Students also experience the metacognitive benefits of Google forms. They take greater ownership over their thinking by reflecting on the relative success of a learning experience. They consider what aided their learning, what hindered it, and what was negligible in impact. Forms empower students to think about thinking. Students are also able to rate their own performance and the performances of others in collaborative work. For a major group project, my students were scored on their “professional collaboration.” They were asked to fill out a Google form, rating each group member’s preparation, collaboration, and performance for their project. I received these scores on the corresponding response Sheet, and I averaged students’ evaluations of their peers’ contributions in order to determine their grade. Students rated themselves as well so that their self-evaluation was fairly included in the average score. Google forms also allow students to reflect on the writing process. As part of an essay revision workshop, students volunteered to peer tutor for extra credit. After they completed the tutoring session, they were asked to reflect on the challenges and benefits of peer tutoring and to consider how the process affected their own thoughts about writing. Assignments like these make manifest a student’s thoughts and capture a critical part of the learning process.

Teaching and learning alike are stimulated and refined through reflection. Having an awareness and understanding of one’s thought processes is an important component of any educational endeavor. Students and teachers can benefit from metacognition, and the subsequent reflection it engenders, and the use of technology like Google forms helps to elicit and capture these helpful thoughts.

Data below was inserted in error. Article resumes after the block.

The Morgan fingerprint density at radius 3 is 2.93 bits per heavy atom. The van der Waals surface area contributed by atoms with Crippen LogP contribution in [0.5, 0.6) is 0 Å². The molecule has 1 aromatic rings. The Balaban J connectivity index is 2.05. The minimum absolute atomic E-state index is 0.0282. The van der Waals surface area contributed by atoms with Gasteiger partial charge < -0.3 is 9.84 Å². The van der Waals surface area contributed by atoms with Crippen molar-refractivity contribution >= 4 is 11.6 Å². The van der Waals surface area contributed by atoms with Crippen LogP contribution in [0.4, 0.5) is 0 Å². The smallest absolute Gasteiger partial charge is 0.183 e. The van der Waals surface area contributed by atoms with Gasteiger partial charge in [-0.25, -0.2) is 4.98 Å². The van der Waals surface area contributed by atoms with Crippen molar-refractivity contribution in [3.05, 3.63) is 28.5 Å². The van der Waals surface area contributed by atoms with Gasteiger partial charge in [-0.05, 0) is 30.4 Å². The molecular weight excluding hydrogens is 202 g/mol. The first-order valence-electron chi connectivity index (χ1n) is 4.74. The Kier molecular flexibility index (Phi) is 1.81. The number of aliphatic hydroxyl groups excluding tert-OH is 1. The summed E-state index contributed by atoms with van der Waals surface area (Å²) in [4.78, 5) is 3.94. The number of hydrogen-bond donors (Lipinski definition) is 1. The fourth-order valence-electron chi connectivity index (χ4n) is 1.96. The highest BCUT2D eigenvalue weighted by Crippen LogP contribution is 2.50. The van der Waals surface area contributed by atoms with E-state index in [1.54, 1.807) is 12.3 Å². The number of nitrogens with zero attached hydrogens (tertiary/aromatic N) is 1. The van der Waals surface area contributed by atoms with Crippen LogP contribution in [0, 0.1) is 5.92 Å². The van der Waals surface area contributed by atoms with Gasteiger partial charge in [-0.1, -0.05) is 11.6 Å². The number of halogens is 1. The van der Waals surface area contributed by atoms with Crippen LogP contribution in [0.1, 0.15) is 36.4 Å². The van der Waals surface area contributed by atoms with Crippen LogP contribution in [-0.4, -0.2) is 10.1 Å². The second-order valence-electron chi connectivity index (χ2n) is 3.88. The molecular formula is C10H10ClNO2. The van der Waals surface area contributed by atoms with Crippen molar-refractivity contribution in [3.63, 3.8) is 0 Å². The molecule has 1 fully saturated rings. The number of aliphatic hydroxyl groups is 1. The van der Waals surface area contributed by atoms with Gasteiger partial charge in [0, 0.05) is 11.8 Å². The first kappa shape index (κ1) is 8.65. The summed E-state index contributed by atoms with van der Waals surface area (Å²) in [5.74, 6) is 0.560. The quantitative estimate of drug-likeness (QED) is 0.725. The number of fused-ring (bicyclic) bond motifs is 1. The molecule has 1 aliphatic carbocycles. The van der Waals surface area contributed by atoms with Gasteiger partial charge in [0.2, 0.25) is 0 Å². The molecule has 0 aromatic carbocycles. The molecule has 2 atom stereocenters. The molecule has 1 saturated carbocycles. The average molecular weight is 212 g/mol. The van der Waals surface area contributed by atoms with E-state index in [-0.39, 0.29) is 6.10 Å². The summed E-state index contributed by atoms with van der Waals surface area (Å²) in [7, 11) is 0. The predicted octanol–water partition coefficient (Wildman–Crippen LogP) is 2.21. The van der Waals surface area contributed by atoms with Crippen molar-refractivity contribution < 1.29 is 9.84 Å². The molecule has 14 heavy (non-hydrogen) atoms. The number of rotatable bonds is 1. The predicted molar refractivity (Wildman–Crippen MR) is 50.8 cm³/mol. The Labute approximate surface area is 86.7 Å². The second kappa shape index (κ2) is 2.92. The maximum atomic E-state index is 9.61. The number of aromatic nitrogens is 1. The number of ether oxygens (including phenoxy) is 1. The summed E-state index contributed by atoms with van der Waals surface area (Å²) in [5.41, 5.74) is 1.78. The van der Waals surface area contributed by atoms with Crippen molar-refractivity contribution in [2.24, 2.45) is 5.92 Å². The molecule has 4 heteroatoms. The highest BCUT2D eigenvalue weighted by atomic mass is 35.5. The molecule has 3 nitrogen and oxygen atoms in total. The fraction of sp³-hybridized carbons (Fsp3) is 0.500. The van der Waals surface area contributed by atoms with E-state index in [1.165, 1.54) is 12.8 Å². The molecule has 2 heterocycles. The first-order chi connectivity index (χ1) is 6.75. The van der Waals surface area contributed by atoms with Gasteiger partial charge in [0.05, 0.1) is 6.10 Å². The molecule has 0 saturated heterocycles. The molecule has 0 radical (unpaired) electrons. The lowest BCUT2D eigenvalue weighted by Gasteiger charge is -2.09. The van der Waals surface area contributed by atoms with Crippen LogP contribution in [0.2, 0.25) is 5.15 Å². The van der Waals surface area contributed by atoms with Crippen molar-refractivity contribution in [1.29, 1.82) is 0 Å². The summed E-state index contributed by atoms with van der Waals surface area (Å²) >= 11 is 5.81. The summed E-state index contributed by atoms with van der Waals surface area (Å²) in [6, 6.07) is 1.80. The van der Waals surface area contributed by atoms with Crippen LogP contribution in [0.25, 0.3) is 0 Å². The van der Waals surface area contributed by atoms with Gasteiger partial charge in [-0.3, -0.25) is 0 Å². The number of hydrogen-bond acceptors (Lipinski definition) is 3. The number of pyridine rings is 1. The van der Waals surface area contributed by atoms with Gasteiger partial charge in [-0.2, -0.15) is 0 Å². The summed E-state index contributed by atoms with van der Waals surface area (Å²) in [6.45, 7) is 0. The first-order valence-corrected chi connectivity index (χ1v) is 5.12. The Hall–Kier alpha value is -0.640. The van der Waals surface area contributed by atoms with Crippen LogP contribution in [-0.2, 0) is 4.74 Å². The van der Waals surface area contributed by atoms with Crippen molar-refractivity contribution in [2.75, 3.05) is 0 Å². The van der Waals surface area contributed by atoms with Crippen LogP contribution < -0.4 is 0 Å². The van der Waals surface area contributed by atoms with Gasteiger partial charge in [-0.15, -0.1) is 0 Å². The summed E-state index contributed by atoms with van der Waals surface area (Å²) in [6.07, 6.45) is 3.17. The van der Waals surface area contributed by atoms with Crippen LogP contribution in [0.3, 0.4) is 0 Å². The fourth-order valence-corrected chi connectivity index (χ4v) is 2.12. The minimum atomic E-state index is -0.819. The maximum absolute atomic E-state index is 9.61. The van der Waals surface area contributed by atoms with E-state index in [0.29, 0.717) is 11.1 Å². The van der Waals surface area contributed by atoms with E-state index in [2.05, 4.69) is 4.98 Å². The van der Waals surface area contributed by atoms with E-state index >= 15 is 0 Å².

Tracey Kent has been teaching English at Arnold O. Beckman High School for the past ten years. A lover of learning and literature, Tracey received a Bachelor's degree in English, a single-subject teaching credential, a Master's degree in teaching, and a Master's degree in English literature all from the University of California, Irvine. Teaching combines Tracey's passion for literature, writing, and grammar (yes--even grammar) with her love of learning. She delights in helping to nurture her students' sense of curiosity and nourish their intellects. Tracey is enthusiastic about all forms of expression--literature, art, film, music--and it is this appreciation of culture that most informs her teaching. Technology's impact on art and culture fascinates Tracey, and she looks forward to discovering ways in which she can use technology to help enhance students' literacy.

Wednesday, May 17, 2017

Student Podcasts: A How to Guide